Preferably, the method further comprises the steps of placing the container containing the product in a sealed chamber, capping the container with said cover, admitting steam into the sealed chamber to engender sterile conditions therein, lowering the injector tube through the cover into the product in the container, injecting hot liquid or steam to sterilize the product, cooling the product aseptically inside the container to produce a required mixture of the product and liquid in the container, withdrawing the injector tube and the cover, sealing the container in the sterile chamber, and then opening the chamber to remove the sealed container of sterile product.

The invention also comprehends a method of preserving a food product, comprising feeding the product to be sterilized into a chamber, sealing the chamber, feeding the hot liquid or steam into the sealed chamber to sterilize the product, cooling the product, transferring the cooled sterile product and the predetermined amount of liquid from the chamber into a sterile transportable container within a closed sterile space, and sealing the product in the container.

In another embodiment the method of the invention comprises feeding the product into a funnel-shaped part of the chamber, sterilizing the product in that funnel-shaped part, placing a sterile container inside a closed sterile space below the chamber, raising the container to enclose said funnel-shaped part of the chamber after cooling of the sterilized product in the chamber, opening an outlet from the chamber, lowering the container progressively as the sterile product/liquid mixture transfers slowly through the funnel-shaped part into the container without damage to the sterile product, and sealing the container under aseptic conditions when it is full.

The chamber may be an autoclave in which a drum for containing the product is rotatably mounted, the inside of the autoclave, the drum and the product within the drum being sterilized by feeding hot liquid or steam into the autoclave.

The drum may be perforated and steam under pressure is fed into the autoclave.

Hot liquid or steam may be fed into the drum to sterilize the product.

This method may further comprise aligning an outlet from the drum with an outlet in the lower part of the autoclave, placing a sterile container inside a closed sterile space below the autoclave, raising the container to enclose the outlet of the autoclave after cooling of the sterilized product in the drum, opening the aligned outlets of the drum and the autoclave to transfer the sterile product/liquid mixture into the container, lowering the container when full, and then sealing the container under aseptic conditions.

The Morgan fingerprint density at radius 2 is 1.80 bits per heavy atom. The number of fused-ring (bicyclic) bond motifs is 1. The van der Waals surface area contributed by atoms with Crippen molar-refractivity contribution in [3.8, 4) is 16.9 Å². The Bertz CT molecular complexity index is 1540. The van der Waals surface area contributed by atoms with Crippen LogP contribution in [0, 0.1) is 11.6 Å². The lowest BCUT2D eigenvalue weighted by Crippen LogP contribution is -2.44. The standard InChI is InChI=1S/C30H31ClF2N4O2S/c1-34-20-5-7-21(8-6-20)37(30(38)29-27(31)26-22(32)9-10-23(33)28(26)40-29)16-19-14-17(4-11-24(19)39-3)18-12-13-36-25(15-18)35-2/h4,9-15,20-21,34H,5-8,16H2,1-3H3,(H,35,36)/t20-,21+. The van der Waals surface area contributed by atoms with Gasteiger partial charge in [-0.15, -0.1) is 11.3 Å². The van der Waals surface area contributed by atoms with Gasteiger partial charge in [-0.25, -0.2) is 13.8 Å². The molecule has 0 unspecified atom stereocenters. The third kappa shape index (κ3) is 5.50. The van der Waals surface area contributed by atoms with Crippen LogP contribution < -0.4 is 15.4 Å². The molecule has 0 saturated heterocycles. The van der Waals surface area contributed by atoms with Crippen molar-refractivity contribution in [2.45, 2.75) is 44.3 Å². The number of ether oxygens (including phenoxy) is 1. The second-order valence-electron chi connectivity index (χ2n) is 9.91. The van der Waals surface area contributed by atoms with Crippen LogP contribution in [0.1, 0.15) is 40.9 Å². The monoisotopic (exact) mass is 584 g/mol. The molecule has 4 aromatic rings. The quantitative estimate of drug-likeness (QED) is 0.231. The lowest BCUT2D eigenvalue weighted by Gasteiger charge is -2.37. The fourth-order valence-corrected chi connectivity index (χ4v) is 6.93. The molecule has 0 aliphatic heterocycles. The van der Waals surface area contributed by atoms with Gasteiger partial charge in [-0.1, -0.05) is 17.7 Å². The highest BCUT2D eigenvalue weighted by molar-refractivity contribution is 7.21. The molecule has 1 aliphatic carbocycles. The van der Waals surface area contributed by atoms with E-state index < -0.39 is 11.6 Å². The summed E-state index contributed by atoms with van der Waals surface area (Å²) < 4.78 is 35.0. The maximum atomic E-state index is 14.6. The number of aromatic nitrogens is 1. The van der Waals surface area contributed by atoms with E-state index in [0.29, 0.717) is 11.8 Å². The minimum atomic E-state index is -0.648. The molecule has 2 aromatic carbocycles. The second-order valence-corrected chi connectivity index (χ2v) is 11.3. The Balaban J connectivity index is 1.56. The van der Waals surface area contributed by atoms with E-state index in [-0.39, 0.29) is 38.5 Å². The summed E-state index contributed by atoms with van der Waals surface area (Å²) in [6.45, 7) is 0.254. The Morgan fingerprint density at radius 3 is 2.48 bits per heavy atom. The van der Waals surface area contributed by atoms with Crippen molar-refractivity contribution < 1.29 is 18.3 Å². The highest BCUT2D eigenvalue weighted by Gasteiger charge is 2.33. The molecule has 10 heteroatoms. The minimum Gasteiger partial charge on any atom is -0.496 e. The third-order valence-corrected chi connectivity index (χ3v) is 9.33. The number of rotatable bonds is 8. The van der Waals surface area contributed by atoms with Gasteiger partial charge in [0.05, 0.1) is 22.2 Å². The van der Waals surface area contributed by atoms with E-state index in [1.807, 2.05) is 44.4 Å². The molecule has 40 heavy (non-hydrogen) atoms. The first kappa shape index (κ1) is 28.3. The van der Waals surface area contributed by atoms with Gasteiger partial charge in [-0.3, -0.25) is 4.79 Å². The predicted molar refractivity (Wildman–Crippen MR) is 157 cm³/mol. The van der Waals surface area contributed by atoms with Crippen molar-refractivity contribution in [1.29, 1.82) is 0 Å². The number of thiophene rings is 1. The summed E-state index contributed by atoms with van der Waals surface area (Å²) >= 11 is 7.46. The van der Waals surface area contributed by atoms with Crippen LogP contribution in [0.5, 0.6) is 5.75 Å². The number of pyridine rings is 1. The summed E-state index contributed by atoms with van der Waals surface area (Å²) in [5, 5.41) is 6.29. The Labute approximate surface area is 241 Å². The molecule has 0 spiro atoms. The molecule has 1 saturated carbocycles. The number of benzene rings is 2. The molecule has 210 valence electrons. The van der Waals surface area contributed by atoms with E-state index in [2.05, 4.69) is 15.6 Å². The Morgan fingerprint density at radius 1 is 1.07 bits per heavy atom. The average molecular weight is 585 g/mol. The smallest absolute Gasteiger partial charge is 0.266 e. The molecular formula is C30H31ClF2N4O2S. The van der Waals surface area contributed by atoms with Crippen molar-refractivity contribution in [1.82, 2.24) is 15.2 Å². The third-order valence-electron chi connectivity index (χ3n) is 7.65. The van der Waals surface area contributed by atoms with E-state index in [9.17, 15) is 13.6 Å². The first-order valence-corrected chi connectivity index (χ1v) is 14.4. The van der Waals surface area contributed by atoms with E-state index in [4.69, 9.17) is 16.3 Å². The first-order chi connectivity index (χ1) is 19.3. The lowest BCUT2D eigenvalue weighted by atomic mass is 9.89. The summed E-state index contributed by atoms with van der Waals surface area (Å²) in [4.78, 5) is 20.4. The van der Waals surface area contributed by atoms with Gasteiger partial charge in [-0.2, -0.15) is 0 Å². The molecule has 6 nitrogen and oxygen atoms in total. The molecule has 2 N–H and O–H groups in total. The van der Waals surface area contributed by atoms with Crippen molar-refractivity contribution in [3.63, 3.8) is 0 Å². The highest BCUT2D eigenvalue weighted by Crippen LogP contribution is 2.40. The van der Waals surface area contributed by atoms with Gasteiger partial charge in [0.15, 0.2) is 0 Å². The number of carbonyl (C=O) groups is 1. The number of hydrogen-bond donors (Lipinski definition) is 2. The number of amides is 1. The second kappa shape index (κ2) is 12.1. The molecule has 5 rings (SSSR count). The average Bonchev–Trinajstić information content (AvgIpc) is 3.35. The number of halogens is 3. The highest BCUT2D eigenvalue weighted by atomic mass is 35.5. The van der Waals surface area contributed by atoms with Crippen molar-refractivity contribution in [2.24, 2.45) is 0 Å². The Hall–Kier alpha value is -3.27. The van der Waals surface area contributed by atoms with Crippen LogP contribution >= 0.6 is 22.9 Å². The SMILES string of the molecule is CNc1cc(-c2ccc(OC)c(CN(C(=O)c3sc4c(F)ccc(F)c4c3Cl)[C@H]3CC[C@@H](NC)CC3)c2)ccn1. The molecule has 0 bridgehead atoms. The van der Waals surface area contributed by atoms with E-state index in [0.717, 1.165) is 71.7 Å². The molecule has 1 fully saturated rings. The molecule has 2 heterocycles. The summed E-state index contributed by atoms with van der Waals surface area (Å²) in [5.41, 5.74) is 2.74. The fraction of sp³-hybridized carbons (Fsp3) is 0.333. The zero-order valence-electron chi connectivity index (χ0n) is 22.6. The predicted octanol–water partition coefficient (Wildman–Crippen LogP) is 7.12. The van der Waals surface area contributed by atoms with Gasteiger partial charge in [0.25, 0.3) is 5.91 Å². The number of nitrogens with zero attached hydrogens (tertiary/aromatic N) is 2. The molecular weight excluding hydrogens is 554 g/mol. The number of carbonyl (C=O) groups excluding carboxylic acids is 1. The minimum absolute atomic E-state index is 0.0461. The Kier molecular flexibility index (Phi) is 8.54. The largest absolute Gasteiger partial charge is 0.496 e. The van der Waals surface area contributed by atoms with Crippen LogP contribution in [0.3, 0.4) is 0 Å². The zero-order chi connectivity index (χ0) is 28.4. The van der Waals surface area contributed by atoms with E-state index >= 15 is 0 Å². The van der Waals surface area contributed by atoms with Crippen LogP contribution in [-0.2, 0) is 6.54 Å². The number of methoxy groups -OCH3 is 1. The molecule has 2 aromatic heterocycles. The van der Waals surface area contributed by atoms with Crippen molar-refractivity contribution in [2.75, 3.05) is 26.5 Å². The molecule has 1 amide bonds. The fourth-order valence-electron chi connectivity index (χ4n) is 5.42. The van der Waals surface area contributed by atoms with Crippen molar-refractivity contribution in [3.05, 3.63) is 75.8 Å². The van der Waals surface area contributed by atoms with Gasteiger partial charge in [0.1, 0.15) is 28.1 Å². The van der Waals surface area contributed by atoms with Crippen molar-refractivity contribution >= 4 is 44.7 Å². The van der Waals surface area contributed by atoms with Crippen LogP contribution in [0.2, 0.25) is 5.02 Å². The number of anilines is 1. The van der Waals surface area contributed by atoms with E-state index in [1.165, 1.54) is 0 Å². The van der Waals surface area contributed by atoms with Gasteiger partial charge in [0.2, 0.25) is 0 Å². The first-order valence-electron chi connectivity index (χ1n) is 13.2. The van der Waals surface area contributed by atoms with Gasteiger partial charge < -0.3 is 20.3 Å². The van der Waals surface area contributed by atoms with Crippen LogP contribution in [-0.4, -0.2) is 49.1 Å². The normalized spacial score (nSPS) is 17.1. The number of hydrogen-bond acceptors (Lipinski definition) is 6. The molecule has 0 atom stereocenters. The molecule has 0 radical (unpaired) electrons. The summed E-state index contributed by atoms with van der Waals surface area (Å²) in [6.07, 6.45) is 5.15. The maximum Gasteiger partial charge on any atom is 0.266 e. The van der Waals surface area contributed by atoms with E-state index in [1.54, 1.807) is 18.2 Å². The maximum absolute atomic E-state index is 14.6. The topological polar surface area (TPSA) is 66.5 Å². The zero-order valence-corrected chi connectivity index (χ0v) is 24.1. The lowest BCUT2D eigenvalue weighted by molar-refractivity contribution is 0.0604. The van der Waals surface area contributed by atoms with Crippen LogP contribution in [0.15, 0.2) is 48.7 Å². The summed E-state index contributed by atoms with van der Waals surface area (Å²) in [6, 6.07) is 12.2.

Further the invention may include flash cooling the sterile product by exhausting hot liquid or steam therefrom.

The invention further provides apparatus for preserving a food product, comprising a sealable chamber having an upper part and a lower part which parts are relatively movable to open and close the chamber, the lower part being shaped to hold a container for the food product, means for effecting relative movement of said parts, an inlet into the chamber for sterilizing hot liquid or steam, and means within the chamber for capping and sealing the container.

The apparatus may include a movable injector tube for sterilizing hot liquid or steam for immersing in the food product when the chamber is closed.

One embodiment of the apparatus comprises a cover for the container mounted in the upper part of the chamber, and means for lowering the cover into sealing engagement with the container when the chamber is closed, and wherein the injector tube extends through the cover for lowering into the food product in the container.

Preferably the upper part of the chamber is fixed and the lower part is movable vertically to open and close the chamber.